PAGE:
Heinrich Cornelius Agrippa (1486-1535)

Three Books of Occult Philosophy by Agrippa, printed 1651. Photo Credit: Neil Girling/Flickr/Creative Commons (CC BY-NC-ND 2.0)

Heinrich Cornelius Agrippa von Nettesheim was born in Cologne, France, 1486, but beyond that, little is known about his early years. In 1499, he entered university at Cologne. Over the course of his education, he learned eight languages, and studied alchemy and hermetic philosophy. He took a position as secretary to Maximilian I, king of Germany and Rome, and spent a good deal of time socializing with scholars and nobles.

According to scholar Charles Nauert, rumor has it that Agrippa formed or joined a secret society in Paris at this time.

Agrippa the Educator & Feminist

In 1509 Agrippa joined the teaching staff at the University of Dole, France, where he lectured on Johann Reuchlin's De Verbo Mirifico, which expounded on kabbalistic theory and ideas. When local clergy denounced him as a heretic, Agrippa tried to win the support of Maximilian's daughter Margaret of Austria, by writing The Nobility and Preeminence of the Female Sex, which touted the moral and spiritual superiority of women. The work was never published, and Margaret never intervened on his behalf.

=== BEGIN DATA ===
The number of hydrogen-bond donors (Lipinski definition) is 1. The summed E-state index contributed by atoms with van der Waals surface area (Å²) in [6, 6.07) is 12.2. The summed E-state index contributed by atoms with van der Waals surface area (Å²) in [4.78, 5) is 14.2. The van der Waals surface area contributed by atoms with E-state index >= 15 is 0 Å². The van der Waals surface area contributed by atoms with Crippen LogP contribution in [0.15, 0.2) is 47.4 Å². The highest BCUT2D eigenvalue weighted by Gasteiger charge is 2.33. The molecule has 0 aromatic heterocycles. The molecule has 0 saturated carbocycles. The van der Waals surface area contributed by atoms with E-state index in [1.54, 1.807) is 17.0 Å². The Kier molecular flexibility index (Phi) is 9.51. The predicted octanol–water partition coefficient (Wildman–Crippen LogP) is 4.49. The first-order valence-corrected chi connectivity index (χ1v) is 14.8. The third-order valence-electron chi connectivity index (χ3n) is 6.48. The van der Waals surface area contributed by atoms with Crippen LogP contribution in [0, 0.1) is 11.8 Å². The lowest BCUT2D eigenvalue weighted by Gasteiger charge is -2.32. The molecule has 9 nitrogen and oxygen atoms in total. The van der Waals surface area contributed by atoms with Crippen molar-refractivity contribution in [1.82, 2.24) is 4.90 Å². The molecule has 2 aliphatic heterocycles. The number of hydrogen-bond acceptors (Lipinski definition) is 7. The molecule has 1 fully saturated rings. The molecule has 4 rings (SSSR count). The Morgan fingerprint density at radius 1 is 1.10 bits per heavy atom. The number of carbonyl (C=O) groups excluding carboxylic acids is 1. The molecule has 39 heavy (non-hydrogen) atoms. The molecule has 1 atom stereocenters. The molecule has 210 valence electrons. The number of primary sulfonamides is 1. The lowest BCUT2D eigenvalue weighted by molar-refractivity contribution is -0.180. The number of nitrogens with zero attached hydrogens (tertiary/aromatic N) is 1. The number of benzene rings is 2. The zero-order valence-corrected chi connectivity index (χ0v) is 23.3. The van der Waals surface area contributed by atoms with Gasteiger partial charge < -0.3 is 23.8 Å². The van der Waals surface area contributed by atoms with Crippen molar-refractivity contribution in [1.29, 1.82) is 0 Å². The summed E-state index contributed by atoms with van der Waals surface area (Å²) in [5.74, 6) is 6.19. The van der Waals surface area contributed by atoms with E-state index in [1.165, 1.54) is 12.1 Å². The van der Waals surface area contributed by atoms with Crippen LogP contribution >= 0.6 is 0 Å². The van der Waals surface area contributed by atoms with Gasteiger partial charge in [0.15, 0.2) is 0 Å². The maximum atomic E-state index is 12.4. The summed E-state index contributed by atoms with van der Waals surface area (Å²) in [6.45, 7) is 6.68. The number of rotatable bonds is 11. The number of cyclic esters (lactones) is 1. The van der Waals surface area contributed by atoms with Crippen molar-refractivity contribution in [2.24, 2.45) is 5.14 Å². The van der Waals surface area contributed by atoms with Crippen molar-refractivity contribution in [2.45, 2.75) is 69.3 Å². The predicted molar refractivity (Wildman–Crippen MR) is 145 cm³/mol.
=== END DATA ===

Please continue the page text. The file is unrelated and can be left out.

Agrippa and the Occult

Although he spent many years in service to Maximilian, Agrippa's true interest lay in the occult, and he accumulated a vast wealth of knowledge. He studied theology, astrology, medicine, and alchemy, as well as how all those subjects tied in with his theories of divine magic.